How Interest Rate Affect Spending, Inflation and Yields

Now that the job market in the US is on the roll for 12 straight months, a raise in interest rate is expected in the next few months. Industry players and economics experts predict a June rate hike. Fed remains at close watch of economic indicators, but labor market developments are reasons enough to pull the trigger and raise borrowing costs.

Borrowing costs includes debt-related charges such as interest payments and financing fees that a borrower pays for taking debts. Regardless of credit score, debtors experience swelling borrowing costs as market interest rates increase due to prevailing economic expansion and increasing inflation.


Interest Rate and Spending

When interest rates are increasing, borrowers are often reluctant to take up more debts considering the increasing charges they need to pay for loans. The higher the interest rate, the less willing the borrowers are to borrow money.

High interest rates discourage private individuals from getting salary loans, mortgages, car loans, student loans and even credit card debts. Meanwhile, business owners are discouraged from making huge equipment purchases backed by short-term loans.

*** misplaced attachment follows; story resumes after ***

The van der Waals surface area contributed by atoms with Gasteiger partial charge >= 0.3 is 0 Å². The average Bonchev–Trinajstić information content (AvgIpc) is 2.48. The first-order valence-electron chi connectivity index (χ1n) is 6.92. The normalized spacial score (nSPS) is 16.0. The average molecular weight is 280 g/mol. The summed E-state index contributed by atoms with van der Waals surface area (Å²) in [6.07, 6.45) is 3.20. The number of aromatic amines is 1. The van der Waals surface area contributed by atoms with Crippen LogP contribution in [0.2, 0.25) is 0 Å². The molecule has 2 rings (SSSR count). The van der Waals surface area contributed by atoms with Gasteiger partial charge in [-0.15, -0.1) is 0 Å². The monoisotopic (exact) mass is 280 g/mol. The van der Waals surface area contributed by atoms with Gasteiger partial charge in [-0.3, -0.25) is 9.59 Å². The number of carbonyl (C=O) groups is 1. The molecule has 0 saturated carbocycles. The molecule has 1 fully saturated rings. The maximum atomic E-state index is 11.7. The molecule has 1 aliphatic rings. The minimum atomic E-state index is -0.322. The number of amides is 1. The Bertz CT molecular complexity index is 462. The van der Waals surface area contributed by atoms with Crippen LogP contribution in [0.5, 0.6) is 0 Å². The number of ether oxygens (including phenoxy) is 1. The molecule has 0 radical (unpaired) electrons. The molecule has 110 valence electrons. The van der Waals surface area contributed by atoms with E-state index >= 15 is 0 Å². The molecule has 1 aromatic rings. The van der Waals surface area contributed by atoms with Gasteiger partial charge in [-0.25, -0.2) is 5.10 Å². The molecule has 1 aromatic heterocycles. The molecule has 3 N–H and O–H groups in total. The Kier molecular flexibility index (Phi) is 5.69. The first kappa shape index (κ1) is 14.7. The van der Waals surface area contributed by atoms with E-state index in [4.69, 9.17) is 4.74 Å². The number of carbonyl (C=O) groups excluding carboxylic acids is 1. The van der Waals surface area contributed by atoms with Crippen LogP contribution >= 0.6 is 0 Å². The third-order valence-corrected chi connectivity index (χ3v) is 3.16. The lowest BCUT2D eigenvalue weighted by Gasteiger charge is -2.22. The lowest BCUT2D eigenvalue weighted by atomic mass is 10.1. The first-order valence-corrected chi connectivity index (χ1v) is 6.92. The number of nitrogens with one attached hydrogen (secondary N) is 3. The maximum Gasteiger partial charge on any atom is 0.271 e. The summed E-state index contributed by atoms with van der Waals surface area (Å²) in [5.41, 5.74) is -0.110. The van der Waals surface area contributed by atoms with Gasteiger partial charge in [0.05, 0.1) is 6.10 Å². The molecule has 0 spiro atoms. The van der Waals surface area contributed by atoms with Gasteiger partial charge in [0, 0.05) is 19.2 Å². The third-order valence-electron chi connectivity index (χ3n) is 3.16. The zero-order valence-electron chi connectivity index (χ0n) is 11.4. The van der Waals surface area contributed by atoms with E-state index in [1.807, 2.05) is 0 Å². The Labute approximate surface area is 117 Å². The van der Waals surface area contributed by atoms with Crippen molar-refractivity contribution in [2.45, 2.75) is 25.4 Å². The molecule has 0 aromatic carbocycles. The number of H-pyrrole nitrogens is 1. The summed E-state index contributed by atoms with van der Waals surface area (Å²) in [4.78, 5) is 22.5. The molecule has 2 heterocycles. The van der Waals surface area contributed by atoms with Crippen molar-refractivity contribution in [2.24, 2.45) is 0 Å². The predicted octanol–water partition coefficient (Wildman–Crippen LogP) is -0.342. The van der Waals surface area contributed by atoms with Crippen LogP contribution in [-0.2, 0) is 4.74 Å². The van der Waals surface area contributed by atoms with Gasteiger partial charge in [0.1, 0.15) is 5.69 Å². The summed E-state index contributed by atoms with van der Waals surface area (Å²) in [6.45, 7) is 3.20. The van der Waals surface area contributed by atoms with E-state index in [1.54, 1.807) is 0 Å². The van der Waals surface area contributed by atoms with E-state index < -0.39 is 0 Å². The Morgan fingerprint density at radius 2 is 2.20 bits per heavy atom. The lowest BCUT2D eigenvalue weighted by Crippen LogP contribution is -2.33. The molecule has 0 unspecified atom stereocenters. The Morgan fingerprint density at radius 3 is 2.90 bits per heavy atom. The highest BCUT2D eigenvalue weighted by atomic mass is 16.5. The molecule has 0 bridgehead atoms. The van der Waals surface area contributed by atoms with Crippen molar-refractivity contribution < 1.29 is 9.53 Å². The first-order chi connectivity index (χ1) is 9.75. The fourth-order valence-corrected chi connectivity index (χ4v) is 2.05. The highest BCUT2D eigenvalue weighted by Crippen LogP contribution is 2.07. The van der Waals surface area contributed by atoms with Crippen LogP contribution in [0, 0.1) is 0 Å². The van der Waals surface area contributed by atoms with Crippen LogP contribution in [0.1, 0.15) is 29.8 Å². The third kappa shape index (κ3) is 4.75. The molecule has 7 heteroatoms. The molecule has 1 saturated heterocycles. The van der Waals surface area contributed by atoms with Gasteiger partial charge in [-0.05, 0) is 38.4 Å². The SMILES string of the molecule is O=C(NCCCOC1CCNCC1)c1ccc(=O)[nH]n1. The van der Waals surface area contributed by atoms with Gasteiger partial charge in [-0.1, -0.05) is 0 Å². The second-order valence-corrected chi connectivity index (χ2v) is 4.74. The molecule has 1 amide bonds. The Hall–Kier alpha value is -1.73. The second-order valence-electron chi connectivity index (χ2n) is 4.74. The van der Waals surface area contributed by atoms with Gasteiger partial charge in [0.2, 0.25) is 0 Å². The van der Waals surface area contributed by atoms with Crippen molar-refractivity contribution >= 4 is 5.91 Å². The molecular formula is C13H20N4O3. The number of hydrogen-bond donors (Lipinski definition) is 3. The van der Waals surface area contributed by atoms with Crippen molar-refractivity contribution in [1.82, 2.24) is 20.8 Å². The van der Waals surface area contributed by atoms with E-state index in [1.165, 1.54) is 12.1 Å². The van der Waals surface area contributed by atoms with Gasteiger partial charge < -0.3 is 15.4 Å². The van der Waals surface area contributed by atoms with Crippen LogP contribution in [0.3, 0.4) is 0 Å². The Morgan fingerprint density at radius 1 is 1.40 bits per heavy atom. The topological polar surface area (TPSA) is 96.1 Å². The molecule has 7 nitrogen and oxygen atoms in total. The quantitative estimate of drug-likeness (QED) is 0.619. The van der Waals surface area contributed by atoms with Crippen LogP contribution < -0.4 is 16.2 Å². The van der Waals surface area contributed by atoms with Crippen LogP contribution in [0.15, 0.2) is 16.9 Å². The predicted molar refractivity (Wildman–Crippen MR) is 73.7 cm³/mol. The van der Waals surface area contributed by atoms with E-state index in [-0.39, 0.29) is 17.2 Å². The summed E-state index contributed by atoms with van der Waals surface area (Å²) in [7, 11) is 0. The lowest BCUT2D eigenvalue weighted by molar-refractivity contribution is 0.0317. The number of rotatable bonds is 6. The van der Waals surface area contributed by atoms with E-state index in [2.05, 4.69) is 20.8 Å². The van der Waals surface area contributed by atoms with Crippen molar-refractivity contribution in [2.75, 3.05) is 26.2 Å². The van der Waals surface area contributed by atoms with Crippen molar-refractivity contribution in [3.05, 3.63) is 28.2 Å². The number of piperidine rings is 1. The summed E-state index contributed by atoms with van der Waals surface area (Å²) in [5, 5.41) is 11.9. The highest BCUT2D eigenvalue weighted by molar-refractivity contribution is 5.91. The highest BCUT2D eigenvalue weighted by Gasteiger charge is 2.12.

Interest Rate and Inflation

Rising inflation or commodity prices often spark rising interest rates. This is the Fed’s way to control prices of goods and services. By raising interest rates, banks begin to charge more for borrowing money, which discourages spending. Demand for products and services, in turn, goes down, causing prices to go down and inflation is under controllable levels again.

Fed monitors both Consumer Price Indices (CPI) and Product Price Indices (PPI). When these indices goes up to more than 2-3% per year, Fed will increase federal funds rate, the rate that banks use when lending money to each other.


Interest Rate and Stocks & Bonds

When interest rates increase, investor spending will decrease. This causes earnings or yields in stocks and bonds to fall. One way for businesses and the government to raise money is through sale of bonds and/or stocks, but as interest rates move up, prices go down.